The area that businesses are overlooking…the supply chain
According to the same EY research, omnichannel represents the most significant growth opportunity available for the retail industry. Its survey found that 88% believe that consumer goods firms cannot rely solely on traditional channels for growth – and the supply chain is one key area that needs to be addressed.
Traditionally, supply chains were designed to bring goods to stores, but in an omnichannel world they have become increasingly customer-facing. Today the supply chain is a front office and plays a vital role in determining whether or not the consumer enjoys their experience.
So what can be done to improve the supply chain?
Any successful omnichannel strategy starts with knowing what consumers want and how these needs are changing. Think about what they really value in the supply chain – such as accurate delivery times – and delivering them. It’s no longer just about being efficient, it’s about being responsive too.
Balance efficiency with agility
While many consumers want next day delivery, most just want their order fulfilled accurately. Speed of delivery requires cost and you must always be aware of changes in consumer behaviour, such as cyclical shrinking in demand, or volatile purchase peaks. As such, it becomes vital to know your customer to know how to serve them and balance efficiency with agility.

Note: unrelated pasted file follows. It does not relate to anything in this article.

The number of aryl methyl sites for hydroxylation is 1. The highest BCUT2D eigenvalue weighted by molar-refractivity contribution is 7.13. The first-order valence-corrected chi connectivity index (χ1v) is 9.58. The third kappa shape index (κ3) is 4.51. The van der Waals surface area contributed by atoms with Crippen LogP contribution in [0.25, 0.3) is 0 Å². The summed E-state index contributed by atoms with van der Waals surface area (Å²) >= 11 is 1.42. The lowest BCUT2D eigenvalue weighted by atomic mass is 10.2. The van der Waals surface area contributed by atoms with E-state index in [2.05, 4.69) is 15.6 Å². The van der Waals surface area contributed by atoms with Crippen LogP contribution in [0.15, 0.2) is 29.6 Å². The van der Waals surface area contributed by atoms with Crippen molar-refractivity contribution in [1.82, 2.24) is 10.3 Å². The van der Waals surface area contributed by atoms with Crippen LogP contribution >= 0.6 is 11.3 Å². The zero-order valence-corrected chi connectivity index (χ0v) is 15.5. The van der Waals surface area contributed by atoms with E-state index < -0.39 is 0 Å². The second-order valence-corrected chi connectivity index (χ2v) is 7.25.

Supply chain mix
EY suggests there are two broad models in fulfilling online orders. One is to leverage a store network and fulfil orders from the store, which requires less capital and can lead to greater efficiency; and the second is to establish a warehouse, which can be more expensive but also give you the chance to offer consumers a greater range and better customer service. It suggests that choosing the right mix for your business is key – and that it is quite possible a combination of the two will be preferable, with long tail items in centralised warehouses, while products that typically move quickly would be housed locally.
What inventory to stock
Another key consideration is what you should stock and where – think about the level of stock kept in store compared to that held back to be available online. Getting it wrong can disappoint customers so think strategically, assess growth opportunities and the potential to expand profit margin and adjust your strategy accordingly.
Think about tomorrow
When assessing the omnichannel supply chain, think about tomorrow and not just today. New services like “click and collect” are emerging all the time, while some companies are focusing on same delivery rather than next day – so you will need to have the agility to adapt to new market requirements.
Make sure you stay one step ahead by exploring emerging concepts as early as possible – and assessing which ones are likely to impact your business. As with all aspects of the omnichannel, you will need a structured and strategic approach supported by all aspects of the business to thrive and prosper.